In spring of 2015, an abstract was published of preliminary results from a clinical trial in France involving 154 people with primary-progressive MS or secondary-progressive MS. They were given high-dose biotin (MD1003) or inactive placebo for 48 weeks. The results suggested that 12.6% of those given MD1003 showed improvement in disability (using either the EDSS scale that measures disability progression, or improvement in a timed walk), versus none of those on placebo, and there were no serious safety issues reported.
More research is needed to determine who might benefit from this approach. MedDay Pharma, which sponsored the trial, stated that another trial is underway.
NOTE: In November, 2017, the FDA issued a Safety Alert to let the public and healthcare providers know that biotin can significantly interfere with certain lab tests, causing falsely high or falsely low test results that may go undetected. Talk to your doctor if you are currently taking biotin or are considering adding biotin, or a supplement containing biotin, to your diet. Biotin is found in multivitamins, including prenatal vitamins, biotin supplements and dietary supplements for hair, skin, and nail growth. Withholding biotin is often necessary before certain blood tests are done to avoid falsely abnormal results. It is important to speak with the healthcare provider who is ordering the blood tests for specific withholding instructions. The FDA is requesting information about any adverse events or side effects you may experience related to the use of biotin or products containing biotin.
DIET AND MULTIPLE SCLEROSIS
http://www.nationalmssociety.org/Nation ... -26-15.pdf
Possible mechanisms by which diet may have an effect on MS -
1. Direct effects on the immune system ...
2. Indirect effects through modulation of the gut flora ...
3. Effects on components of the central nervous system ...
(click through for details re special diets including Paleo, Mediterranean, McDougall, Gluten-Free and Swank Diets)
The Paleo diet can result in deficiencies in folic acid, thiamine and vitamin B6 (due to reduced intake of cereals), calcium and vitamin D (due to lack of dairy intake) and insufficient caloric intake without appropriate nutritional advice.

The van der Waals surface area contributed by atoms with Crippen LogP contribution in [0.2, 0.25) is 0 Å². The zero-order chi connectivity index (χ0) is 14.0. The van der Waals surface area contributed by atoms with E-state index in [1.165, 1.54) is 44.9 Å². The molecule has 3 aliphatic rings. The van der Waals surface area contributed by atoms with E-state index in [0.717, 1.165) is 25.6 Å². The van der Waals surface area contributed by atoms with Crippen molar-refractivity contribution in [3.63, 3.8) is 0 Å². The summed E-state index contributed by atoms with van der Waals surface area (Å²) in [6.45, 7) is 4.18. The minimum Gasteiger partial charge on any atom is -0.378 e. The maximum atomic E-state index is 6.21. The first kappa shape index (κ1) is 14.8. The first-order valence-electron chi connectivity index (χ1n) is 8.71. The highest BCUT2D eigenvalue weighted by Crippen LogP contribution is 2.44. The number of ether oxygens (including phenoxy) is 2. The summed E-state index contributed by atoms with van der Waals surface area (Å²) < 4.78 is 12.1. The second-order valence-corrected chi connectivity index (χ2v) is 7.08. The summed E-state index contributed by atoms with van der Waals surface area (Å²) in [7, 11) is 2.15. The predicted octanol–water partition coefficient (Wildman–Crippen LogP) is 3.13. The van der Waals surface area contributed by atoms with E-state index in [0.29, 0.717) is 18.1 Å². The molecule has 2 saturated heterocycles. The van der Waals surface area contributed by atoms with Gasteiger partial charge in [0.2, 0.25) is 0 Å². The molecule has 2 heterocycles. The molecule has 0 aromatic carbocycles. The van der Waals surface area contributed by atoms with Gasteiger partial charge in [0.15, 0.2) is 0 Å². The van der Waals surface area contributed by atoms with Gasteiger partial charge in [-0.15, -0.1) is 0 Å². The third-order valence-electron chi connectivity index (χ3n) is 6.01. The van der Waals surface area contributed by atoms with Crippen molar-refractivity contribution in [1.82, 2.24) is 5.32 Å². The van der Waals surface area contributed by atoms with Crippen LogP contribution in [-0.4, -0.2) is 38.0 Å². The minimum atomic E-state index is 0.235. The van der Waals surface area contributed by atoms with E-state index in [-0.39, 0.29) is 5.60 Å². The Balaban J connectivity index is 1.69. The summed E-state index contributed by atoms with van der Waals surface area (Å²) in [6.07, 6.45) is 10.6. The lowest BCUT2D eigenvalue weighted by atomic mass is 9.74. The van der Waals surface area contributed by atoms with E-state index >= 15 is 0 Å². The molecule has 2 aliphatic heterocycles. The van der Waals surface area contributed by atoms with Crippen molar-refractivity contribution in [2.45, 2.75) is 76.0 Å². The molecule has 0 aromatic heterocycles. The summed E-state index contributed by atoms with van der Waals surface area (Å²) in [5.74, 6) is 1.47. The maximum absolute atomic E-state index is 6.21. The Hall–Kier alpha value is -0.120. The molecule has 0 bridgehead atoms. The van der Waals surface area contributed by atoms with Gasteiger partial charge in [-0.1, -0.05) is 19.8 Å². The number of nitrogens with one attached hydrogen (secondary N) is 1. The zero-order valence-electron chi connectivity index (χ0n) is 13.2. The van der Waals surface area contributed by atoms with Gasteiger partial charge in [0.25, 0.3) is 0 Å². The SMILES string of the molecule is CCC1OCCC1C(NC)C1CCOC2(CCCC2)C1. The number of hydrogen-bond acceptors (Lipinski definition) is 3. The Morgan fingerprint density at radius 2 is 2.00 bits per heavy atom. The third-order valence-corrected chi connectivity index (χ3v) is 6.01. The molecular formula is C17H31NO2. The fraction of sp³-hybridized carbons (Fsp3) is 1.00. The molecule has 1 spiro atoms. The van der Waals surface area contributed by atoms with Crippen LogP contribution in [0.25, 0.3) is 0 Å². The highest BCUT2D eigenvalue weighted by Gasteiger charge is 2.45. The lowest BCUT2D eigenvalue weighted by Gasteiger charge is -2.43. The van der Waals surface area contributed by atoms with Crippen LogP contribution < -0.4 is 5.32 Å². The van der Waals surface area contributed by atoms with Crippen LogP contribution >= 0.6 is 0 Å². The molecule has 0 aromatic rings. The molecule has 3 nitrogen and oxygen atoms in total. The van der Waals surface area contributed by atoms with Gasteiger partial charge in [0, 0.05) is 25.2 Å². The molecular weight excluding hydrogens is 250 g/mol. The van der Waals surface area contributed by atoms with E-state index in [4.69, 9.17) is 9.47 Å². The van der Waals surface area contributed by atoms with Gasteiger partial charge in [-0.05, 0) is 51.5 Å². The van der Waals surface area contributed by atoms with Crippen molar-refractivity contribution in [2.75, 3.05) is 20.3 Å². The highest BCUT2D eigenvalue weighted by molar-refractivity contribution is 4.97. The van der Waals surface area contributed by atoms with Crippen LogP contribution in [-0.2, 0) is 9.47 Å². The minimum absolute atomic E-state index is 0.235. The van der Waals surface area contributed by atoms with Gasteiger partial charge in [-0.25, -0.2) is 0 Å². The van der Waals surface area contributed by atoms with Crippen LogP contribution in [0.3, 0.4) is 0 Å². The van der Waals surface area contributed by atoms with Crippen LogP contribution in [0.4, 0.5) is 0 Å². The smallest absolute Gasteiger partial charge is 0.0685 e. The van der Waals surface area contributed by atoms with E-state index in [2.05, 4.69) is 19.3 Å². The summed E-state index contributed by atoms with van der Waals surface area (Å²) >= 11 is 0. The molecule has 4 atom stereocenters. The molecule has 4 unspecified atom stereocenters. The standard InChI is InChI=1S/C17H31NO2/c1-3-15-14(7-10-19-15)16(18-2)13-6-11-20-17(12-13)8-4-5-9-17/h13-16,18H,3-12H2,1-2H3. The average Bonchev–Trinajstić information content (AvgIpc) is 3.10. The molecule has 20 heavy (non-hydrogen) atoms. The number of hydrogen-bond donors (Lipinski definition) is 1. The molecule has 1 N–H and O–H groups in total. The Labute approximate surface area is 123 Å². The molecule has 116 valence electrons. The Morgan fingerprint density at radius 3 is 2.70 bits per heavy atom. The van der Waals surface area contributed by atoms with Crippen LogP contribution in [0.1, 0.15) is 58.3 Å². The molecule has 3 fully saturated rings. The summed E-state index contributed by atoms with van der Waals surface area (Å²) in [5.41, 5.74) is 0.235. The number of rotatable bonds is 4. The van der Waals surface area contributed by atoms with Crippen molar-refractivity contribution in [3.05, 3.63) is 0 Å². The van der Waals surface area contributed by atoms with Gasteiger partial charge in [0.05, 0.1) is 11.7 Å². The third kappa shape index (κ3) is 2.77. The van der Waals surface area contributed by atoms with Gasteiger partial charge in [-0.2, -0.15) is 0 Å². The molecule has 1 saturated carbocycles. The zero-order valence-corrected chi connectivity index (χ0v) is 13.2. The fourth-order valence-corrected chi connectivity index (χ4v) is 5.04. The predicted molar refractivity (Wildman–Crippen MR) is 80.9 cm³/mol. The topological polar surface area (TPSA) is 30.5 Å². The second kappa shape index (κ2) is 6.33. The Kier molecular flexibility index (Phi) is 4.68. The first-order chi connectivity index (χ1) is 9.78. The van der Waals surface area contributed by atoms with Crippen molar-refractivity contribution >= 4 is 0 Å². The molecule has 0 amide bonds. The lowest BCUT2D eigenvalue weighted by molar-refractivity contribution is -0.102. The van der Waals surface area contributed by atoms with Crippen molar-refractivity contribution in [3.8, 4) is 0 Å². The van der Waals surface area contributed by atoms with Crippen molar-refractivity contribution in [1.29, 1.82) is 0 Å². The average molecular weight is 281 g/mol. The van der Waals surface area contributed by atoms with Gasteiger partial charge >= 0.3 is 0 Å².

No specific nutritional deficiencies would be expected from following the Mediterranean Diet.
The McDougall diet could result in deficiencies in iron, vitamin B12, vitamin D, calcium and ω3-fatty acids.
No definite nutritional deficiencies expected if gluten-free breads and cereals are substituted on a gluten-free diet
Though no definite deficiencies would be expected to develop from this [Swank] diet, a recent study showed that those following this diet were consuming less than the recommended levels of vitamin A, C, E and folate.
While many different dietary strategies are being promoted for people with MS, currently there is insufficient evidence to recommend any of these strategies. Interestingly despite the differences between these diets there are several common themes. Almost all the diets advocate avoiding highly processed food, foods with high glycemic index and food that is high in saturated fat. Most diets also recommend reducing consumption of fatty red meat and increasing consumption of fruits and vegetables.
Other approaches to diet are also being considered and include caloric restriction, which appears to be effective in animal models of MS. Trials of caloric restriction in people with MS are now underway. More systematic evaluation of dietary strategies in MS is required. However, while we wait for such research to be done, following a diet that incorporates some of the themes that are common to these various diets and also has beneficial effects for overall health may be the most pragmatic option at this time.